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Tue, 01/07/2020 - 12:20
Chris Knopf
David DiMicco

“Deep Dive”
Chris Knopf
Permanent Press, $29.95

At last, a writer sings the praises of the friendly neighborhood hardware store.

He may have neglected to comment on the heady ambrosial scent of cardboard and glue, remarkably consistent across Ace, True Value, what have you, but in “Deep Dive” Chris Knopf briefly rhapsodizes about a family-owned shop in Southampton “crammed with every imaginable item, useful for the building trades as well as the summer people who considered the experience of buying utilitarian goods a type of adventure.”    

“Eminently helpful and patient,” the gathered sales clerks were “men and women who had seen it all and been asked every question there was to ask, and yet approached their duties with unflagging enthusiasm.” (How each of these small retail concerns can possibly support the employment of so many of them at once will have to be addressed some other time.)

It’s almost off topic, but it happens to reveal something about Mr. Knopf’s M.O. Never mind that Sam Acquillo, the man who spoke the words above in the course of his first-person narration, is a cabinetmaker in need of shop tools when he isn’t avenging misdeeds or doing investigatory favors for friends, this is an author fascinated by process. Planning, legwork, diagrams on whiteboards, flow charts, details, the working out of what needs to be worked out in the course of setting things right.

“I loved nothing more than boxes and arrows, what-ifs and if-thens,” Acquillo says of his peculiar bent and how it fit his past career, which he describes as “a little large-scale hydrocarbon processing for a global engineering firm,” words that should probably never be uttered in a suspense novel.

This is the ninth Sam Acquillo mystery, so there’s a lot of back to that story. And like the “tumbledown” North Sea cottage on Little Peconic Bay, the dog named Eddie Van Halen, the vintage Pontiac Grand Prix, the girlfriend and neighbor who happens to be a contractor, it all comes with the territory.

What criminality transpires in this crime novel comes at a remove, secondhand — perhaps curiously, perhaps mercifully, as it involves an ostensibly charitable international nonprofit organization, Worldwide Loventeers, that’s actually engaged in the sex trafficking of teenage girls. Although there is a murder at its core — the defenestration of a toxically manipulative executive from an upper floor of a Hamptons mansion, with suspicion falling on a rare animal, a sympathetic billionaire — this is not so much a mystery as a slowly unfolding explication of bad behavior.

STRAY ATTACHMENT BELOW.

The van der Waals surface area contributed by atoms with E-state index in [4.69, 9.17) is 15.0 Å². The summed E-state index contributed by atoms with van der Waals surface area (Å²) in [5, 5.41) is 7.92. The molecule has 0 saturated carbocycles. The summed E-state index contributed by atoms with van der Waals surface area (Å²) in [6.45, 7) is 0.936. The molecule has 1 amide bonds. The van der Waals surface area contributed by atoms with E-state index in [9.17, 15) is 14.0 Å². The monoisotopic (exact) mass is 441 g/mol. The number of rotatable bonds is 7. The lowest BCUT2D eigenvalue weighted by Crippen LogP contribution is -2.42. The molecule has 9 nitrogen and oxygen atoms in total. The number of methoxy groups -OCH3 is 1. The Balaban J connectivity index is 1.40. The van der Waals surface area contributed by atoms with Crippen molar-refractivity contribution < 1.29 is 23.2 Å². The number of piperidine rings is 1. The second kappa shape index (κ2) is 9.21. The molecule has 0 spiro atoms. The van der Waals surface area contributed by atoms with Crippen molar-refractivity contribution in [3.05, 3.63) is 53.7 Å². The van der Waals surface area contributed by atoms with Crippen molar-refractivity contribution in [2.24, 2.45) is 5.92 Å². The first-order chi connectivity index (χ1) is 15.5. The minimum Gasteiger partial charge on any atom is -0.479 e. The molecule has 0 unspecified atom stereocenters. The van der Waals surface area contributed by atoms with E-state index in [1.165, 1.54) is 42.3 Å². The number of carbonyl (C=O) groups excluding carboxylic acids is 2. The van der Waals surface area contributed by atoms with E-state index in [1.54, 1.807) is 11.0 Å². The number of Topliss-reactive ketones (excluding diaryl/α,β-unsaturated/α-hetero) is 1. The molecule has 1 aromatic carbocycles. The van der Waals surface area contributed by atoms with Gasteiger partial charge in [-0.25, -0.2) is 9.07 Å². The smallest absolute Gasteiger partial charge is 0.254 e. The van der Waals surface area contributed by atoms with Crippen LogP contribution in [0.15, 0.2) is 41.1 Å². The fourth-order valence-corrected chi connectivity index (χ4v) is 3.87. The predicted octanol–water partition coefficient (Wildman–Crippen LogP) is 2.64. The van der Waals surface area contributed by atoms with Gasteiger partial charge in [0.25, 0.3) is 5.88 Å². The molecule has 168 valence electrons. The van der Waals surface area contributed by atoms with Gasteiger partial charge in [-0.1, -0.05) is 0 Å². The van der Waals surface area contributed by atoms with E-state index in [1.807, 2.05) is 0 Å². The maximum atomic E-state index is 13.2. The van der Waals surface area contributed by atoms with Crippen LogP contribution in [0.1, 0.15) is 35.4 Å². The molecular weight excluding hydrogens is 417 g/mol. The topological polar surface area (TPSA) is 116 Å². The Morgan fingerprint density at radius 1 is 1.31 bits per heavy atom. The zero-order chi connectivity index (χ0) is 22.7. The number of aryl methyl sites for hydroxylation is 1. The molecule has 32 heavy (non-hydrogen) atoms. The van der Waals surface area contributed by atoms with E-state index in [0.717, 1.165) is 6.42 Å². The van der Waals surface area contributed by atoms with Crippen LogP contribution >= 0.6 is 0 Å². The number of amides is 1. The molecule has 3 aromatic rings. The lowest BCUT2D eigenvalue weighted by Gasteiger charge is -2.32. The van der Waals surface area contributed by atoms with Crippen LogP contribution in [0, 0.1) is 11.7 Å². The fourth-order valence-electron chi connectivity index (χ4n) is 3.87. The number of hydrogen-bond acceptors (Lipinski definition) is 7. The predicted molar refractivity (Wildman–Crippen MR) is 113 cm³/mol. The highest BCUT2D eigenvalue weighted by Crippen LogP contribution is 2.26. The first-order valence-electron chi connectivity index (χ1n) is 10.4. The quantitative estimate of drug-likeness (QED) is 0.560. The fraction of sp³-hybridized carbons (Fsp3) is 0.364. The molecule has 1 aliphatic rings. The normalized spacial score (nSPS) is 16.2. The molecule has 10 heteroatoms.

Neither is the violence sudden or surprising. Sam has a boxing background, and the introduction of that fact early on reinforces Chekhov’s oft-repeated dramatic advice, about how if a gun is going to appear in one act, it needs to go off later on. At one point late in the proceedings Sam takes on a much larger opponent, an enforcer in the Polish mob, and the futility reminds him of the wisdom behind weight classifications.

And then a gun appears.

But I’m still trying to figure it out. Do people return to these books for the, in this case sparse, action? Or to take up again with an old acquaintance? For the comfort that familiarity brings, as with predecessors in the genre, like John D. MacDonald and his Busted Flush houseboat, or Lawrence Block and his greasy-spoon diners and empty pews?

It could be for the one-liners. Mr. Knopf slips them in liberally. For instance, sartorially, a higher-up with the Loventeers is “a polyester-based holdout against the surging tide of natural fibers.”

Sam is told to play nice with him. “Can I split infinitives?” he asks.

“Think passive voice,” his friend, a lawyer and fellow do-gooder, advises him. “Like literally.”

“That’s a mission not accepted lightly,” he answers.

A real friend would tell Sam that it’s time. Go lick your wounds. Pour yourself a stiff one, you’ve earned it. Sit your ass down in your Adirondack lawn chair, little Eddie at your feet, a tennis ball between his paws, and contemplate the play of light on the bay.

At least that’s how I’m going to think of him.

Chris Knopf lives in Southampton and Connecticut.

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